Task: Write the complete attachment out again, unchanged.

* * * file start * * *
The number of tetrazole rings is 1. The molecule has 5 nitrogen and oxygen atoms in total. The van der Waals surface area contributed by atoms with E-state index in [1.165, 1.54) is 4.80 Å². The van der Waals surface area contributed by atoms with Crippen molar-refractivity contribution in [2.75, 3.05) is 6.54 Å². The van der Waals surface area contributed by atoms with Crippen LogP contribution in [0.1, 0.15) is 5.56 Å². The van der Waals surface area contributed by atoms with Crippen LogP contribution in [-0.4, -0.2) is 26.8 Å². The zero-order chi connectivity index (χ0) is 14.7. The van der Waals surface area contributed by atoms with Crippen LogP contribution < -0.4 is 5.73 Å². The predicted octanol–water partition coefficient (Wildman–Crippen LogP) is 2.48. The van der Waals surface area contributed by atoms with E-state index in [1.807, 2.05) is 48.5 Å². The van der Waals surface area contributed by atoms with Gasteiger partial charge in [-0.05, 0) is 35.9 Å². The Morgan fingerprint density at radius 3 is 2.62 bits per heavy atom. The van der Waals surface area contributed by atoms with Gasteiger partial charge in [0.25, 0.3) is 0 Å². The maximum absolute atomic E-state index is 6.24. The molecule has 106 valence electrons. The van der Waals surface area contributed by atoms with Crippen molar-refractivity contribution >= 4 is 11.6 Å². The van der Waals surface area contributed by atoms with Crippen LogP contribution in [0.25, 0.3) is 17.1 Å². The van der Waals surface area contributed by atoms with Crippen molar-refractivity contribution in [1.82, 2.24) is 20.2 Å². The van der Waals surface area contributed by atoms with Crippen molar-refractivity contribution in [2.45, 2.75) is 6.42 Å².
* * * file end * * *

The number of tetrazole rings is 1. The molecule has 5 nitrogen and oxygen atoms in total. The van der Waals surface area contributed by atoms with E-state index in [1.165, 1.54) is 4.80 Å². The van der Waals surface area contributed by atoms with Crippen molar-refractivity contribution in [2.75, 3.05) is 6.54 Å². The van der Waals surface area contributed by atoms with Crippen LogP contribution in [0.1, 0.15) is 5.56 Å². The van der Waals surface area contributed by atoms with Crippen LogP contribution in [-0.4, -0.2) is 26.8 Å². The zero-order chi connectivity index (χ0) is 14.7. The van der Waals surface area contributed by atoms with Crippen LogP contribution < -0.4 is 5.73 Å². The predicted octanol–water partition coefficient (Wildman–Crippen LogP) is 2.48. The van der Waals surface area contributed by atoms with E-state index in [1.807, 2.05) is 48.5 Å². The van der Waals surface area contributed by atoms with Gasteiger partial charge in [-0.05, 0) is 35.9 Å². The Morgan fingerprint density at radius 3 is 2.62 bits per heavy atom. The van der Waals surface area contributed by atoms with Gasteiger partial charge in [0.25, 0.3) is 0 Å². The maximum absolute atomic E-state index is 6.24. The molecule has 106 valence electrons. The van der Waals surface area contributed by atoms with Crippen molar-refractivity contribution >= 4 is 11.6 Å². The van der Waals surface area contributed by atoms with Crippen LogP contribution in [0.25, 0.3) is 17.1 Å². The van der Waals surface area contributed by atoms with Crippen molar-refractivity contribution in [1.82, 2.24) is 20.2 Å². The van der Waals surface area contributed by atoms with Crippen molar-refractivity contribution in [2.45, 2.75) is 6.42 Å².